Since about April I've been struggling with the question of whether or not to keep teaching. Around spring break I came to this realization that I wasn't sure what I was doing anymore.
In the past I loved my job. I was proud to say I was a teacher, and would scoff at people who talked to me condescendingly about my "cute" job. I was in this for kids, and what's more, I was exceptionally happy doing it. Everyday on the way home I'd think about my day and send a silent prayer to God thanking Him for blessing me with a job I loved. I felt lucky to be in this career, lucky to work with the children I worked with, and lucky to be able to help teach children to read. I was proud.
I'm not sure what changed. Going back over old blog posts from this year I can slowly watch the transformation. The year started with some "I love my job" posts, but towards the end they were few and far between. It's been the slow death of a dream.
Is it me? In April I realized it's been TEN years. I've spent ten years perfecting my craft. I like to think that I'm good at this job. I am extremely dedicated to being good at this job. I read books, take classes, reflect, blog, analyze, research, and put in long hours to do the best I can at this job. In ten years I've learned so much. I'm a much better teacher than I was ending my first year teaching ten years ago.
And yet, I have the same job that anyone right out of college could have. Although I've personally made huge gains professionally none of those really matter. I hold the same job 22 year olds are qualified for. We have the same voice, are treated the same professionally, and are considered the same in the eyes of the school district. For that matter, we're treated the same in the eyes of society. Or maybe not. Maybe the 22 year old is given more respect because there is still time for her to get out. This isn't her career yet- it's just a stopping place.
The realization that despite the work I've done I haven't actually gone anywhere was humbling and shocking. What am I doing? I wondered. Why work so hard? Why be so dedicated? Before I was a mother it wasn't even a question. Hours and hours after school was worth it. But now? I love working hard, but I realize that hard work- and I'm talking about the hours late into the night, the hours on the weekend, the checking and responding to emails while my daughter plays- seems pointless. Now I'm taking away from family time but where am I going? I'm treading water, and exhausting myself doing so, for what? To continue to hold a job I could have been hired for at 22, and could keep until I was 65.
This took me to job search engines, hoping, perhaps that I'd find jobs that my ten years would justify. I didn't even want to apply for these jobs, I just wanted to know that somewhere out there my ten years of experience meant something.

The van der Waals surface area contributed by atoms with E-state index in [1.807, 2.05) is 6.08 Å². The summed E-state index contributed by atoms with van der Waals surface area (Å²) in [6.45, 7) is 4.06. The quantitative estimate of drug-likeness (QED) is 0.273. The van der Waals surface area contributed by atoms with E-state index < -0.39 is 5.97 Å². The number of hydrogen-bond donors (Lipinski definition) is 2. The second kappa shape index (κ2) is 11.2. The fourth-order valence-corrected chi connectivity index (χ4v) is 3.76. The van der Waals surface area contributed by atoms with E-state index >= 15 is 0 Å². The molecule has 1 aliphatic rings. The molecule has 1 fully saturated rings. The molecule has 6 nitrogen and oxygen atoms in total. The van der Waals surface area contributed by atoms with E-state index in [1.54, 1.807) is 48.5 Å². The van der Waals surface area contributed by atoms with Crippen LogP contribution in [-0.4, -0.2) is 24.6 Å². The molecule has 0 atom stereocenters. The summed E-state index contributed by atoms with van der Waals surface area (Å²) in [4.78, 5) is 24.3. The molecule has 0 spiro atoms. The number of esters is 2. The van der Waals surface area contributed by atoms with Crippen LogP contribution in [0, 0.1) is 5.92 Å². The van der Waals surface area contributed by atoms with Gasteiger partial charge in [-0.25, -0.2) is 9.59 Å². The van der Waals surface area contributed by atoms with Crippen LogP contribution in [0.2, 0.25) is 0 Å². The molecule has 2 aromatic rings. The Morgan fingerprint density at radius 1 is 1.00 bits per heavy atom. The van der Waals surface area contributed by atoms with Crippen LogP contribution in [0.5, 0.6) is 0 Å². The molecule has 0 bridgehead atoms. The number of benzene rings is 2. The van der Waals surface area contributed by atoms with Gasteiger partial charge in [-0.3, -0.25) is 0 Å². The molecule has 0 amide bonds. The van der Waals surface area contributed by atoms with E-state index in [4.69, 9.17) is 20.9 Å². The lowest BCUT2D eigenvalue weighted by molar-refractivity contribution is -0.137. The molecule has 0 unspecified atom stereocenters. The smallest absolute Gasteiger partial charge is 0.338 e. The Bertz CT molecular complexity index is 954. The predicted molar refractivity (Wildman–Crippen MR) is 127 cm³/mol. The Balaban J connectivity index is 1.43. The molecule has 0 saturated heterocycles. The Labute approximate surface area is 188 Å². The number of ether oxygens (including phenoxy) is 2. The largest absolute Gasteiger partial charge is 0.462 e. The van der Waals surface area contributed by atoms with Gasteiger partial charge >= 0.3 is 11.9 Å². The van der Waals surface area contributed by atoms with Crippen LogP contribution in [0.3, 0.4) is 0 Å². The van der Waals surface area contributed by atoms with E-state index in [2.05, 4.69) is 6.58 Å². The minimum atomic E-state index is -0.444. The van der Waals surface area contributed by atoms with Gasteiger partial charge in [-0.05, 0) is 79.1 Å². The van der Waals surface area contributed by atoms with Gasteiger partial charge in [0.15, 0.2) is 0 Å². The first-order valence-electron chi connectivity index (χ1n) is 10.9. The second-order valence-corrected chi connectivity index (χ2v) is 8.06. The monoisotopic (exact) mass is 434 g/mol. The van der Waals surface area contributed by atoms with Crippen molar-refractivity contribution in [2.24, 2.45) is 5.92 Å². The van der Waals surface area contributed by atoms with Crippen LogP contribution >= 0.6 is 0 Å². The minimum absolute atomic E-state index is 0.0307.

What I found was that there seem to be few jobs out there that want a former teacher. If jobs do want someone with teaching experience they seem to want a 20 something- at least 3 years of classroom experience. If I apply for those jobs I'll be competing against 20 somethings who will work for less. Twenty somethings without families.
Has my ten year dedication and love for my job backed me into a corner? Is this the meaning of teacher burn out?
Or is it the job?
In ten years of teaching I've seen the profession change. When I started teaching I was a first grade classroom teacher. The same curriculum, same lessons and activities we used in first grade then are not being used in kindergarten. The kids haven't changed, so why has our expectations for them changed?
I've spent ten years doing research, analyzing kids, reading books, being coached, and truly trying to understand child development and how children learn so I can apply it in the classroom. And for awhile we were asked to be professionals and apply our knowledge to our teaching. But that too seems to have changed. What we know is best for kids- what we know about how kids learn, how to teach, how to analyze children's mistakes to use as teaching points, anything that made the job a place for an intelligent professional seems to no longer be respected or wanted. I loved the job when it asked me to watch children learn to read as a scientist- analyzing and making decisions to produce a better reader. That no longer seems to be what we're asked to do. And I don't know if I want to be a part of that anymore.
Where do I go next?
Last year I decided I was not going to finish my doctorate program because I couldn't have a family, teach full time, and get my doctorate- and I wasn't ready to be out of the classroom. Now that I'm ready to go full time for my doctorate my GREs are expired. Am I going to spend the summer studying? (I'm trying, I really am.)
I want to love my job again. But I also want the profession to be different. I don't want to wake up at 50 feeling absolutely stuck in a job that doesn't respect me despite the years of work I've put into it. Why is our profession like this? What has happened to teaching? When is the pendulum swinging back?